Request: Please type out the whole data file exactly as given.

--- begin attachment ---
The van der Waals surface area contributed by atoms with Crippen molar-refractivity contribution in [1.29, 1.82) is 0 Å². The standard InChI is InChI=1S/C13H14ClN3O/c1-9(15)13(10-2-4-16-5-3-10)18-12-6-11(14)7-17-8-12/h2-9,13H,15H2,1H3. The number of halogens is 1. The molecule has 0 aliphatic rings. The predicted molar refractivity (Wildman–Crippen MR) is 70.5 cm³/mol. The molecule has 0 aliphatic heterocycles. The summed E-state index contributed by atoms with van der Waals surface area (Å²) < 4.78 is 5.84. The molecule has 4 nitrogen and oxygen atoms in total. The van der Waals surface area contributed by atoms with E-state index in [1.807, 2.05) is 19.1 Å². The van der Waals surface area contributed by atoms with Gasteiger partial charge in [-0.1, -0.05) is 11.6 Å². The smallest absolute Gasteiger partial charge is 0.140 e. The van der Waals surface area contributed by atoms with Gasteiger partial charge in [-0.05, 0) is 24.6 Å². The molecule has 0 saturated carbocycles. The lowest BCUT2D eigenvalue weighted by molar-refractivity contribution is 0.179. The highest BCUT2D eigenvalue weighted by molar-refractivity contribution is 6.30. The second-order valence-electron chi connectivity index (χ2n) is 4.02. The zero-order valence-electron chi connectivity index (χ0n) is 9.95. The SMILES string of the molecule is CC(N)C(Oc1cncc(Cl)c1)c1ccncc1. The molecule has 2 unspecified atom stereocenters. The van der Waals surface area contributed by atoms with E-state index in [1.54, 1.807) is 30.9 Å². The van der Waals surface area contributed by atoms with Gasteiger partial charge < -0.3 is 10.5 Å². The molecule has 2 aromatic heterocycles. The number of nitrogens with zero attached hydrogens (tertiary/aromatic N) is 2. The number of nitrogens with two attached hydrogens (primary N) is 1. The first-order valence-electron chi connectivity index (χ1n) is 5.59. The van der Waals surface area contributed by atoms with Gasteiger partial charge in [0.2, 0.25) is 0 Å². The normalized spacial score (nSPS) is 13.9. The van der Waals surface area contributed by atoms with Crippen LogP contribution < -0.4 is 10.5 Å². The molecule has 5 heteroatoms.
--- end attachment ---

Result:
The van der Waals surface area contributed by atoms with Crippen molar-refractivity contribution in [1.29, 1.82) is 0 Å². The standard InChI is InChI=1S/C13H14ClN3O/c1-9(15)13(10-2-4-16-5-3-10)18-12-6-11(14)7-17-8-12/h2-9,13H,15H2,1H3. The number of halogens is 1. The molecule has 0 aliphatic rings. The predicted molar refractivity (Wildman–Crippen MR) is 70.5 cm³/mol. The molecule has 0 aliphatic heterocycles. The summed E-state index contributed by atoms with van der Waals surface area (Å²) < 4.78 is 5.84. The molecule has 4 nitrogen and oxygen atoms in total. The van der Waals surface area contributed by atoms with E-state index in [1.807, 2.05) is 19.1 Å². The van der Waals surface area contributed by atoms with Gasteiger partial charge in [-0.1, -0.05) is 11.6 Å². The smallest absolute Gasteiger partial charge is 0.140 e. The van der Waals surface area contributed by atoms with Gasteiger partial charge in [-0.05, 0) is 24.6 Å². The molecule has 0 saturated carbocycles. The lowest BCUT2D eigenvalue weighted by molar-refractivity contribution is 0.179. The highest BCUT2D eigenvalue weighted by molar-refractivity contribution is 6.30. The second-order valence-electron chi connectivity index (χ2n) is 4.02. The zero-order valence-electron chi connectivity index (χ0n) is 9.95. The SMILES string of the molecule is CC(N)C(Oc1cncc(Cl)c1)c1ccncc1. The molecule has 2 unspecified atom stereocenters. The van der Waals surface area contributed by atoms with E-state index in [1.54, 1.807) is 30.9 Å². The van der Waals surface area contributed by atoms with Gasteiger partial charge < -0.3 is 10.5 Å². The molecule has 2 aromatic heterocycles. The number of nitrogens with zero attached hydrogens (tertiary/aromatic N) is 2. The number of nitrogens with two attached hydrogens (primary N) is 1. The first-order valence-electron chi connectivity index (χ1n) is 5.59. The van der Waals surface area contributed by atoms with Gasteiger partial charge in [0.2, 0.25) is 0 Å². The normalized spacial score (nSPS) is 13.9. The van der Waals surface area contributed by atoms with Crippen LogP contribution < -0.4 is 10.5 Å². The molecule has 5 heteroatoms.